The purpose of these scholarships is to encourage serious study of Africa by UW-Madison undergraduates, particularly the study of an African language. The review committee will look especially favorably on applications from students who plan to start or continue studying an African language in summer 2014 or during the 2014-15 academic year. However, plans to study an African language are not strictly required as a condition for a scholarship.

Students may apply their scholarships to:

• tuition and fees in summer 2014 (whether for a language course or some other course at Wisconsin or elsewhere), OR

• to tuition and fees during the 2014-15 academic year, OR

• to living expenses in Madison, OR

• to the cost of a study abroad program or a formal educational trip or internship trip to Africa during summer 2014 or the 2015-15 academic year.

Scholarships are not intended to support personal (informal) educational or internship travel.

All scholarships will be for $1,000 and will be awarded in March, 2014. We anticipate granting about 10 scholarships.

 To apply

Write a two-page (maximum) single-spaced essay that describes the following:

(a) your personal and educational history,

(b) your engagement with Africa and African studies — how you came to be interested in Africa and to pursue the certificate;

(c) your particular academic interests in Africa and any course or courses on Africa that have been especially helpful in developing your interests and knowledge;

(d) ideas about a career;

(e) if applicable, your plans to launch or continue study of an African language at the UW-Madison while an undergraduate student (or to otherwise develop greater fluency in an African language while an undergraduate student); and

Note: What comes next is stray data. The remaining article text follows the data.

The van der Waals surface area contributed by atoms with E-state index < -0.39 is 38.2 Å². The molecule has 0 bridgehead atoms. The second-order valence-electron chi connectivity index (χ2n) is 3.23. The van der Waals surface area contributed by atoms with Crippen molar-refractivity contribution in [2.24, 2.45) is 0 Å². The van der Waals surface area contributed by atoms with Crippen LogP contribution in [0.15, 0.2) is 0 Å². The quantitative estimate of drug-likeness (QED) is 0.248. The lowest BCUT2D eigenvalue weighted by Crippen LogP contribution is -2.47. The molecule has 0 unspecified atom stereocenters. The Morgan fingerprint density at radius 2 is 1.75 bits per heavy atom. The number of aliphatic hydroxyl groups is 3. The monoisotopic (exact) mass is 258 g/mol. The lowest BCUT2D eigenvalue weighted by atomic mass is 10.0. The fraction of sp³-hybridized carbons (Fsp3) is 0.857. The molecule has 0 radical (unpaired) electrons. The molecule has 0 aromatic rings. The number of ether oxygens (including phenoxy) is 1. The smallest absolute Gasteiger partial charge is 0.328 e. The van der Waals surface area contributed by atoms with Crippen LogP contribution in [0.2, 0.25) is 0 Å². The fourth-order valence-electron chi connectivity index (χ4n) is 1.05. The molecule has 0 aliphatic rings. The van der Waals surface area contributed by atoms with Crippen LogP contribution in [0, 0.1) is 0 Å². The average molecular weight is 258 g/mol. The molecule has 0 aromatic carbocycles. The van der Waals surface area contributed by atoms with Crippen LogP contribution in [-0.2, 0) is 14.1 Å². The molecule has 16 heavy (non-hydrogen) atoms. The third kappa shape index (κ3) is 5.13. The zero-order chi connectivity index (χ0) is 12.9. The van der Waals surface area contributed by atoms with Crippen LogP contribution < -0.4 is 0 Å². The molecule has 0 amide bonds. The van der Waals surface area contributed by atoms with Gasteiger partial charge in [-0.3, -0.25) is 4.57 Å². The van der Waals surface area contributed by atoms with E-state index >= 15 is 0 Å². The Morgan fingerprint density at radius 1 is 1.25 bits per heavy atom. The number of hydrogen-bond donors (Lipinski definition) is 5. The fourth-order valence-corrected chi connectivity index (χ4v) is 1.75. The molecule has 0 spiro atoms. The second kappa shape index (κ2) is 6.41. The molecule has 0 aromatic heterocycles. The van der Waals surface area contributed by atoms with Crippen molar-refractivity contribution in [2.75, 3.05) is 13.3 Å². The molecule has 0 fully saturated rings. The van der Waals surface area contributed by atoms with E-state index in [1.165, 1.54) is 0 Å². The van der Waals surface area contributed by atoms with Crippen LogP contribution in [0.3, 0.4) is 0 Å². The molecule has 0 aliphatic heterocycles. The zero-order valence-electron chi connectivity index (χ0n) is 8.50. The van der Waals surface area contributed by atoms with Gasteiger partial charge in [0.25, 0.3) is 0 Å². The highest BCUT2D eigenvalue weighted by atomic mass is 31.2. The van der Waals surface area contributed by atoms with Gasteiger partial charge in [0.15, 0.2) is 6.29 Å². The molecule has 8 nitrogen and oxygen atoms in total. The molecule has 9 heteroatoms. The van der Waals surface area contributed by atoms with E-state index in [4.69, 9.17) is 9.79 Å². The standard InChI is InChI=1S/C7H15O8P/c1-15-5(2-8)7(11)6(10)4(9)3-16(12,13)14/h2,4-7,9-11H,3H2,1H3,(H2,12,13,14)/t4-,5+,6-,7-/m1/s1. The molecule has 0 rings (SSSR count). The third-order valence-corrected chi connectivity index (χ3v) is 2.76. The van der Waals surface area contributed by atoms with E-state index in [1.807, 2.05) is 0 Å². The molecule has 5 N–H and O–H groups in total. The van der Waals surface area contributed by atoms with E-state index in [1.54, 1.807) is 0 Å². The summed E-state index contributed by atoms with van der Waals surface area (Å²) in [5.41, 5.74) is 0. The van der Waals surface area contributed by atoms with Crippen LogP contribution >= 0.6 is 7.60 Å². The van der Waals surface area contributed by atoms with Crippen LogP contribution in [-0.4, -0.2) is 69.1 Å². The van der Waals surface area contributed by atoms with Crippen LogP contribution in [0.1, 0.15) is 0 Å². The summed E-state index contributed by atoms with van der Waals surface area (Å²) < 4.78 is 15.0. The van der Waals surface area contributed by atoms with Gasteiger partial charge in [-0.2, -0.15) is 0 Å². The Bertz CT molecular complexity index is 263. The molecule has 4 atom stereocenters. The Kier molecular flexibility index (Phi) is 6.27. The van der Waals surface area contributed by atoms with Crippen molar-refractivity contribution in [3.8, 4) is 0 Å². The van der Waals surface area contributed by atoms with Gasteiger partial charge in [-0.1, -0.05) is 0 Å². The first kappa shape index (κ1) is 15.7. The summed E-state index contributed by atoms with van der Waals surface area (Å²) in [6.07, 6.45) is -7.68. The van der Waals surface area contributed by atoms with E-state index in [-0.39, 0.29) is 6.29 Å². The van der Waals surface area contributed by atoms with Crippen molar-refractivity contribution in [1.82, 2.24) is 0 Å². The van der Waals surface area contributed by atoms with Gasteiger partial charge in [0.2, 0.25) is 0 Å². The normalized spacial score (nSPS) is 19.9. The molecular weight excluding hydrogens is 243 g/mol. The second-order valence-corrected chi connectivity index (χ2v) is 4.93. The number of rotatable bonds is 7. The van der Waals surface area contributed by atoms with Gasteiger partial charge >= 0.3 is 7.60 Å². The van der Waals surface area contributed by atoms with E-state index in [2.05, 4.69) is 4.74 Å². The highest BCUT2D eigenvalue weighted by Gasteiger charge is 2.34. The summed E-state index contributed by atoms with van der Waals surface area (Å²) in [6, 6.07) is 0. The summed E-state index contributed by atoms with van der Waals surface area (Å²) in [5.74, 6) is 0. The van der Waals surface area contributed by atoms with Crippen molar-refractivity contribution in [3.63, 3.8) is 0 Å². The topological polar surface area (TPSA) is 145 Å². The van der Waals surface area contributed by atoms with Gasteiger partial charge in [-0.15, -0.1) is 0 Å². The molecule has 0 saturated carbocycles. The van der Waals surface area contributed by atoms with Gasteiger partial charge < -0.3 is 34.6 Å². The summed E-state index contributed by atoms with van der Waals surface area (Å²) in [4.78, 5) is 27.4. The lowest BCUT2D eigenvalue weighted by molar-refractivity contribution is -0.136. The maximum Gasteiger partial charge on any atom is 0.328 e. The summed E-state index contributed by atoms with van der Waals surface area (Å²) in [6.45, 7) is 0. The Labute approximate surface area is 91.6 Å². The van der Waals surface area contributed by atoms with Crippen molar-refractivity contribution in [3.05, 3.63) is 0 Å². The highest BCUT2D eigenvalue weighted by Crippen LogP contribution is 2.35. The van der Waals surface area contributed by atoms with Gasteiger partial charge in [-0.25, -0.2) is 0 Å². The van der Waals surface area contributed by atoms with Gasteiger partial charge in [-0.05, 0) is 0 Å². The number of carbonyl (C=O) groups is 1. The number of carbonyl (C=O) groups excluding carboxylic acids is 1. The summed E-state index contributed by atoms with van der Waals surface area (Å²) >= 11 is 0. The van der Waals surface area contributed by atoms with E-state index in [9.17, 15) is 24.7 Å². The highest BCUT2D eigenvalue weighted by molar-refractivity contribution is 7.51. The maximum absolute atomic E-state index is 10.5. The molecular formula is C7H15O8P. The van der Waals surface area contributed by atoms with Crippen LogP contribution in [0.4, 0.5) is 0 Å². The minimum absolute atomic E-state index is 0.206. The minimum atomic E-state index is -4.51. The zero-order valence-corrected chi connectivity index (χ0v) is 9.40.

(f) if applicable, your plans to study abroad in Africa or to undertake a formal educational trip to Africa while an undergraduate student (be as specific as possible about the program you will be participating in and its dates, if known).

 The application

1. A cover sheet (which you will make) labeled 2014 UW-Madison African Studies Undergraduate Scholarship Application, which includes:

• your name and contact information (permanent and current mailing address, email address, telephone number;

• your current major field or fields;

• any certificates — including African Studies — completed or in progress; and

• the name and contact information of one UW-Madison faculty member, instructor, or teaching assistant whom we might (but will not necessarily) ask for a reference. You should tell this person you are listing him or her.

2. The application essay described above

3. All UW and other college transcripts (unofficial transcripts are fine)


The entire application, including the transcripts, should be stapled neatly together (staple in the upper left corner) and turned in at the African Studies Program office, 205 Ingraham Hall. If you are currently off campus and must submit remotely, send all parts of your application in a single pdf file attached to an email message to before the deadline. The subject of your email should be “Undergraduate African Studies Scholarship Application.” Only submit electronically if you are spending the current semester off campus.


3:00 PM on Monday, February 10th, 2014.